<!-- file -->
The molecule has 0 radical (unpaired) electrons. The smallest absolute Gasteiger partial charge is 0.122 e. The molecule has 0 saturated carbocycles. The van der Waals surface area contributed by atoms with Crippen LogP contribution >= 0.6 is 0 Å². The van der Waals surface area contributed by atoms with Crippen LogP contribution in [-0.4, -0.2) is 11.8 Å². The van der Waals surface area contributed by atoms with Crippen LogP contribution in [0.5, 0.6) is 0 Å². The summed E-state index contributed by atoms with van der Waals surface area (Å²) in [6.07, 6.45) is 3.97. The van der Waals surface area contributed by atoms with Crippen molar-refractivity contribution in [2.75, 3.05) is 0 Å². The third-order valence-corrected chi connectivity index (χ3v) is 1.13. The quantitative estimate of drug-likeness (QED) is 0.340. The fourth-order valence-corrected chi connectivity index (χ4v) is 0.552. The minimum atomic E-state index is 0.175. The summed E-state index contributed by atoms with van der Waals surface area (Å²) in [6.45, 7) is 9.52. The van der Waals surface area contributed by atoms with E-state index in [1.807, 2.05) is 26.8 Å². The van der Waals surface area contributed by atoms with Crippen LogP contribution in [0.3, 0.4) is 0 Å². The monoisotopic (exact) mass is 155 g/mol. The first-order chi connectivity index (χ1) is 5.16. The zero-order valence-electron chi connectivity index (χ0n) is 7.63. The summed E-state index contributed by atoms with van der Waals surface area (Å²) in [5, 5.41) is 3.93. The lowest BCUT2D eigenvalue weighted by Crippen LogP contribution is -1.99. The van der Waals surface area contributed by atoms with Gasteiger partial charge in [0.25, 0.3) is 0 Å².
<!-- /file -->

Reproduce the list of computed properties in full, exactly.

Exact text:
The molecule has 0 radical (unpaired) electrons. The smallest absolute Gasteiger partial charge is 0.122 e. The molecule has 0 saturated carbocycles. The van der Waals surface area contributed by atoms with Crippen LogP contribution >= 0.6 is 0 Å². The van der Waals surface area contributed by atoms with Crippen LogP contribution in [-0.4, -0.2) is 11.8 Å². The van der Waals surface area contributed by atoms with Crippen LogP contribution in [0.5, 0.6) is 0 Å². The summed E-state index contributed by atoms with van der Waals surface area (Å²) in [6.07, 6.45) is 3.97. The van der Waals surface area contributed by atoms with Crippen molar-refractivity contribution in [2.75, 3.05) is 0 Å². The third-order valence-corrected chi connectivity index (χ3v) is 1.13. The quantitative estimate of drug-likeness (QED) is 0.340. The fourth-order valence-corrected chi connectivity index (χ4v) is 0.552. The minimum atomic E-state index is 0.175. The summed E-state index contributed by atoms with van der Waals surface area (Å²) in [6.45, 7) is 9.52. The van der Waals surface area contributed by atoms with E-state index in [1.807, 2.05) is 26.8 Å². The van der Waals surface area contributed by atoms with Crippen LogP contribution in [0.3, 0.4) is 0 Å². The monoisotopic (exact) mass is 155 g/mol. The first-order chi connectivity index (χ1) is 5.16. The zero-order valence-electron chi connectivity index (χ0n) is 7.63. The summed E-state index contributed by atoms with van der Waals surface area (Å²) in [5, 5.41) is 3.93. The lowest BCUT2D eigenvalue weighted by Crippen LogP contribution is -1.99. The van der Waals surface area contributed by atoms with Gasteiger partial charge in [0.25, 0.3) is 0 Å².